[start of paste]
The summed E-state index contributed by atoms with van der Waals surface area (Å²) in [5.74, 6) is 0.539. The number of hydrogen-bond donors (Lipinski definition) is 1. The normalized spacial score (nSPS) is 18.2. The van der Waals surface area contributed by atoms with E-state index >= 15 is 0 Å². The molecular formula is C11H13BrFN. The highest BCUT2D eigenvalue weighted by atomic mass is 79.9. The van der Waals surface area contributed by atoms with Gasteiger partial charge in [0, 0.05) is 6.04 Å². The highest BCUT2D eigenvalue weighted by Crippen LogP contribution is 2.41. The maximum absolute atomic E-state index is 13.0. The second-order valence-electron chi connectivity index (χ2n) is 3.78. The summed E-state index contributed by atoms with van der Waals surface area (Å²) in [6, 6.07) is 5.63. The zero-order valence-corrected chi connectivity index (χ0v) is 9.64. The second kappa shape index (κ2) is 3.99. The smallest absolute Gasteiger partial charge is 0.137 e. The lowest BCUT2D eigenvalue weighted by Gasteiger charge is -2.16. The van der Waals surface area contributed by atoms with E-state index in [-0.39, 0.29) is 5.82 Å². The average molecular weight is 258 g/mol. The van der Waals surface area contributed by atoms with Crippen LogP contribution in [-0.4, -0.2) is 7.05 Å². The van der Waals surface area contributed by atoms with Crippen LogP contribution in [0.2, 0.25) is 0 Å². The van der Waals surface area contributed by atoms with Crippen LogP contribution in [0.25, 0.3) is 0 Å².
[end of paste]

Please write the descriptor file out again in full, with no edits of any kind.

The summed E-state index contributed by atoms with van der Waals surface area (Å²) in [5.74, 6) is 0.539. The number of hydrogen-bond donors (Lipinski definition) is 1. The normalized spacial score (nSPS) is 18.2. The van der Waals surface area contributed by atoms with E-state index >= 15 is 0 Å². The molecular formula is C11H13BrFN. The highest BCUT2D eigenvalue weighted by atomic mass is 79.9. The van der Waals surface area contributed by atoms with Gasteiger partial charge in [0, 0.05) is 6.04 Å². The highest BCUT2D eigenvalue weighted by Crippen LogP contribution is 2.41. The maximum absolute atomic E-state index is 13.0. The second-order valence-electron chi connectivity index (χ2n) is 3.78. The summed E-state index contributed by atoms with van der Waals surface area (Å²) in [6, 6.07) is 5.63. The zero-order valence-corrected chi connectivity index (χ0v) is 9.64. The second kappa shape index (κ2) is 3.99. The smallest absolute Gasteiger partial charge is 0.137 e. The lowest BCUT2D eigenvalue weighted by Gasteiger charge is -2.16. The van der Waals surface area contributed by atoms with E-state index in [-0.39, 0.29) is 5.82 Å². The average molecular weight is 258 g/mol. The van der Waals surface area contributed by atoms with Crippen LogP contribution in [-0.4, -0.2) is 7.05 Å². The van der Waals surface area contributed by atoms with Crippen LogP contribution in [0.2, 0.25) is 0 Å². The van der Waals surface area contributed by atoms with Crippen LogP contribution in [0.25, 0.3) is 0 Å².